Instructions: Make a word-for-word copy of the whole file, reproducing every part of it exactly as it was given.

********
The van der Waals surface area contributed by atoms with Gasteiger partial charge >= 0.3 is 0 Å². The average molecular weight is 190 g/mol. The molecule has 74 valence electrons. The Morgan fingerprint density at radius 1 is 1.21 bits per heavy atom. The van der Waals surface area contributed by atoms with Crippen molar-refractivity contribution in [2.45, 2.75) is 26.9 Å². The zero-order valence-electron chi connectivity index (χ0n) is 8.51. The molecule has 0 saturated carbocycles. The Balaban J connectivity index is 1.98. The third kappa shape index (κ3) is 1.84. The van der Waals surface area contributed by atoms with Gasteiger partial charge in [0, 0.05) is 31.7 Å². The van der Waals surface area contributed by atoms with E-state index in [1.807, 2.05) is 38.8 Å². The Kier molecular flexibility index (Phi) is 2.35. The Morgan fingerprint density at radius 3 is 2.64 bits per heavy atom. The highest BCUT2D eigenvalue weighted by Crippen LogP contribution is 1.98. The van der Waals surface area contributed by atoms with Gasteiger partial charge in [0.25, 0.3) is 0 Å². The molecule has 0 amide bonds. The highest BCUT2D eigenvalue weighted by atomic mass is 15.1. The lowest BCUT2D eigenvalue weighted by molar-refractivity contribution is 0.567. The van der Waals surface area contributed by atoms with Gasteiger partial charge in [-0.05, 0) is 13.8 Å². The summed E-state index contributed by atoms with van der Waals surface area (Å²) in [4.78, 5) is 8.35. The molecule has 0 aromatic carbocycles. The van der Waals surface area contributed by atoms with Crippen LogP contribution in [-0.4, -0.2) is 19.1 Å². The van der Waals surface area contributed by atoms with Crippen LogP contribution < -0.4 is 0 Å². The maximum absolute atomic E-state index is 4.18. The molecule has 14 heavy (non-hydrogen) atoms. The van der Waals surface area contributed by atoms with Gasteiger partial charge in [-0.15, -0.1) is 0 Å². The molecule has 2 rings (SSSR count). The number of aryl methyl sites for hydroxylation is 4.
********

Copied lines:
The van der Waals surface area contributed by atoms with Gasteiger partial charge >= 0.3 is 0 Å². The average molecular weight is 190 g/mol. The molecule has 74 valence electrons. The Morgan fingerprint density at radius 1 is 1.21 bits per heavy atom. The van der Waals surface area contributed by atoms with Crippen molar-refractivity contribution in [2.45, 2.75) is 26.9 Å². The zero-order valence-electron chi connectivity index (χ0n) is 8.51. The molecule has 0 saturated carbocycles. The Balaban J connectivity index is 1.98. The third kappa shape index (κ3) is 1.84. The van der Waals surface area contributed by atoms with Gasteiger partial charge in [0, 0.05) is 31.7 Å². The van der Waals surface area contributed by atoms with E-state index in [1.807, 2.05) is 38.8 Å². The Kier molecular flexibility index (Phi) is 2.35. The Morgan fingerprint density at radius 3 is 2.64 bits per heavy atom. The highest BCUT2D eigenvalue weighted by Crippen LogP contribution is 1.98. The van der Waals surface area contributed by atoms with Gasteiger partial charge in [0.25, 0.3) is 0 Å². The molecule has 0 amide bonds. The highest BCUT2D eigenvalue weighted by atomic mass is 15.1. The lowest BCUT2D eigenvalue weighted by molar-refractivity contribution is 0.567. The van der Waals surface area contributed by atoms with Gasteiger partial charge in [-0.05, 0) is 13.8 Å². The summed E-state index contributed by atoms with van der Waals surface area (Å²) in [4.78, 5) is 8.35. The molecule has 0 aromatic carbocycles. The van der Waals surface area contributed by atoms with Crippen LogP contribution in [-0.4, -0.2) is 19.1 Å². The van der Waals surface area contributed by atoms with Crippen LogP contribution < -0.4 is 0 Å². The maximum absolute atomic E-state index is 4.18. The molecule has 14 heavy (non-hydrogen) atoms. The van der Waals surface area contributed by atoms with Gasteiger partial charge in [-0.15, -0.1) is 0 Å². The molecule has 2 rings (SSSR count). The number of aryl methyl sites for hydroxylation is 4.